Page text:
Thursday 23 September 2021

Twenty-one in '21: Before We Was We

I've read far less in recent years than I would like. To help remedy this, I've set myself the modest target of reading twenty one books in 2021. When I finish one, a thumbnail review here will follow.

Before We Was We by Madness

9/21: Before We Was We by Madness

The blurb: In Before We Was We Madness tell us how they became them. A story of seven originals, whose collective graft, energy and talent took them from the sweaty depths of the Hope and Anchor's basement to the Top of the Pops studio.

In their own words they each look back on shared adventures. Playing music together, riding freight trains, spraying graffiti and stealing records. Walking in one another's footsteps by day and rising up through the city's exploding pub music scene by night. Before We Was We is irreverent, funny and full of character. Just like them.

The review: this is as close as we are likely to get to a collective autobiography of The Nutty Boys, one-time Invaders, Madness. Rather than regular prose, the book comprises recollections from all band members, chronologically ordered and grouped into chapters that follow the magnificent seven from 1970 right through to the release of My Girl, their third single and the point at which they felt they had "made it". And when I say not regular prose, I mean the whole book is in this format:

Before We Was We excerpt

There are pros and cons to this format. It doesn't read with the flow of a more conventional structure, however carefully interwoven the quotes are, but it does allow you to quickly identify seven similar but unique voices, and it does allow you to dip in and out of the book easily.

As for the content, well, it's an enlightening read, and I say this as someone who thought he knew a lot about the band already. Most of it concerns the band members' childhoods, all growing up in and around the same north London streets at a time when bomb sites were still a playground and there were only three channels on TV. What quickly emerges, aside from the basic commonality of being the same age in the same place, is the fractured home lives of the seven - you can quite see how being in a gang, and then a band, would have appealed to them all, the group mentality of it, us against the world...

And then there's the criminality, mostly petty but some not so: theft, mainly. But there are also burgeoning graffiti careers going on here, and jumping freight trains, drugs, breaking into gigs and cinemas... you name it, someone in Madness has probably done it, at some point. Time at her majesty's pleasure too. And yet they emerge from these recollections, not as deplorable figures or requiring sympathy, but as lovable rogues, chancers who have learnt and moved on. Of course that's the joy of autobiography, you get to paint things your own way. But it feels genuine... and it's very readable too, and at least as interesting as the later years in the book when the band are starting to happen, and records are getting made.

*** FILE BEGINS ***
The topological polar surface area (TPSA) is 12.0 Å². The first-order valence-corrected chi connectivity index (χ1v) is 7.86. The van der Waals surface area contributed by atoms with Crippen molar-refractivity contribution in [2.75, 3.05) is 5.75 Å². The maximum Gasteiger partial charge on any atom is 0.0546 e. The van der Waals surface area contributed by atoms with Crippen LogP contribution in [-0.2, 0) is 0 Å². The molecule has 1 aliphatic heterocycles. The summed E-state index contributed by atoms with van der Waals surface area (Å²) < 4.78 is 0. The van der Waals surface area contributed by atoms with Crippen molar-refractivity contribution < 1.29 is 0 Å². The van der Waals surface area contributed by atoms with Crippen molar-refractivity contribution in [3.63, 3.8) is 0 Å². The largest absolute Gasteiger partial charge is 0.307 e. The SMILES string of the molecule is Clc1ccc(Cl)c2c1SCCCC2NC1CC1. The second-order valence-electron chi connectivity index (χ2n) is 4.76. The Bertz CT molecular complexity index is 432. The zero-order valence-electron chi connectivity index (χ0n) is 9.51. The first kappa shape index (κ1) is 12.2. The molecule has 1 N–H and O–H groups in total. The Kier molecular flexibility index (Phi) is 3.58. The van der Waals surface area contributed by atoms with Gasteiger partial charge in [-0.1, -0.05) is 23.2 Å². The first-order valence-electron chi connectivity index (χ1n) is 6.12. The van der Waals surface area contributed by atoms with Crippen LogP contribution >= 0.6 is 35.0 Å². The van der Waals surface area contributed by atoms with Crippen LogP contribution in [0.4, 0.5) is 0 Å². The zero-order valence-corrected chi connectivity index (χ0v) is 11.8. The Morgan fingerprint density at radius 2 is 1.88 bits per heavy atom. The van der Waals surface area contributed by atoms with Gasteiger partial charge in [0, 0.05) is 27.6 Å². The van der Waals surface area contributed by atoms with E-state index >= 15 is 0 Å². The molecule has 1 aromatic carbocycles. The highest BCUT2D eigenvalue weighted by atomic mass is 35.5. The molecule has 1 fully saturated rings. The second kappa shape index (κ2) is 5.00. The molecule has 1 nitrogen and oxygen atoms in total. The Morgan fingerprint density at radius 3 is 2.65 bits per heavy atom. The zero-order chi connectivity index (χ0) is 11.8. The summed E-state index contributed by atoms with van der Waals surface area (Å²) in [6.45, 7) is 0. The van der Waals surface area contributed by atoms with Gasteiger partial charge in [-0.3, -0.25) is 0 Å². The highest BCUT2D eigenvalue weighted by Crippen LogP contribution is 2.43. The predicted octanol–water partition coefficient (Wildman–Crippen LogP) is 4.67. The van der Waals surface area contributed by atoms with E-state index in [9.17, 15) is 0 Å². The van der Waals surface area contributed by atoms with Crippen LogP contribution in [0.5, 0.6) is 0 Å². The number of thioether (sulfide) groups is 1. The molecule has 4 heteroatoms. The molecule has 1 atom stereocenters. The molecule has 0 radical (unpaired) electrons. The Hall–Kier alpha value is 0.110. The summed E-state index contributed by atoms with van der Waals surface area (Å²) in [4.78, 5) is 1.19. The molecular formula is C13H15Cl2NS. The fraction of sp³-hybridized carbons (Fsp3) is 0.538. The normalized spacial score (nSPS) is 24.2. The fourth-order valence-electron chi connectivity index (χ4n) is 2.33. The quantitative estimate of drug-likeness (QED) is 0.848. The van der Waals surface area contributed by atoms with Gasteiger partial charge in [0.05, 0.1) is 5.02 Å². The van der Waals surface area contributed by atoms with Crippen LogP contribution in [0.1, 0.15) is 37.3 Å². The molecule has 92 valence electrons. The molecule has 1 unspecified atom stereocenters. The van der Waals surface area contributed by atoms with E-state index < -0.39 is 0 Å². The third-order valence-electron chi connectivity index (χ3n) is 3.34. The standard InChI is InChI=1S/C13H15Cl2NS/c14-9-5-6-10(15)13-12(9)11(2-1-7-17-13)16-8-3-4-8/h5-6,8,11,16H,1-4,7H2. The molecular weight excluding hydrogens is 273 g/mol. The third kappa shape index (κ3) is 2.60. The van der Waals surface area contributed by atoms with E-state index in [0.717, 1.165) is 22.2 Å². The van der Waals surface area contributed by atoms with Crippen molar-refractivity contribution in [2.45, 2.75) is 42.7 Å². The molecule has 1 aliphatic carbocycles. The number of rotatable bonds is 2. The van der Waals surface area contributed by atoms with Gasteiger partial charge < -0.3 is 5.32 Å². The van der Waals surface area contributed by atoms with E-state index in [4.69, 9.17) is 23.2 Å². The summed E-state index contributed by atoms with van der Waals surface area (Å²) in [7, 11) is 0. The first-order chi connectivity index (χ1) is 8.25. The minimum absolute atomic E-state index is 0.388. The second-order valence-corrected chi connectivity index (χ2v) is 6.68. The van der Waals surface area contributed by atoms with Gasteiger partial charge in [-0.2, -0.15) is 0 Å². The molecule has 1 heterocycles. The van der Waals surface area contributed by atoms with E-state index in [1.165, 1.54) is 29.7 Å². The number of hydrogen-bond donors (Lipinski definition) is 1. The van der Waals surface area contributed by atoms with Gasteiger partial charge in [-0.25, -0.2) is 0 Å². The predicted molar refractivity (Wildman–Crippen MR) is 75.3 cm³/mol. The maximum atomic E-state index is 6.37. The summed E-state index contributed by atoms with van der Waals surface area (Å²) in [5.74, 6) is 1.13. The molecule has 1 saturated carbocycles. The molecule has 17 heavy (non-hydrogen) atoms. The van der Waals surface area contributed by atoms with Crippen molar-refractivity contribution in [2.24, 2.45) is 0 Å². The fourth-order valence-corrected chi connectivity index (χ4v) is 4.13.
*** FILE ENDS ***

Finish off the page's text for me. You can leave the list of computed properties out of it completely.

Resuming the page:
That's an interesting point, actually, for out of the twelve years or so covered by this book only the last three cover years when Madness were releasing records. The first nine years cover the formative experiences of the band, literally what made them what they were, and for all that make a fascinating social history of growing up in the Seventies, of being a kid in a London that still felt austere and post-war. On that basis, you don't necessarily have to be a Madness fan, or know much about their music, for this to be an enjoyable read. I hope there will be a follow-up, covering the heights of their early career, band members leaving, the break-up, "The Madness", Madstock and the National Treasure treadmill they're now on; I would certainly buy and read that. But I don't see how it can be more interesting than this.

The bottom line: fascinating look into a time and place that doesn't exist anymore, as much as genuine and engaging autobiography of a much-loved band.

Since everything online is rated these days: ★★★★★☆


  1. Agree that this is a great read, and very informative - I don't think there is a PR involved anywhere.
    Formed the basis of the recent BT TV series too which I still haven't seen cos I don't have BT - the reviews were very positive. I'm waiting (in vain) for it to appear on SkyArts (unlikely!) or DVD

    1. Ooh, Sky Arts would be handy - fingers crossed!

  2. Oh yes - I saw the TV version a few months back and it was great! Really heartwarming, enlightening and relatable. It sounds as if the book is very similar. We found it on youtube - I just checked and it's still there so hopefully you (and RD) can watch it too.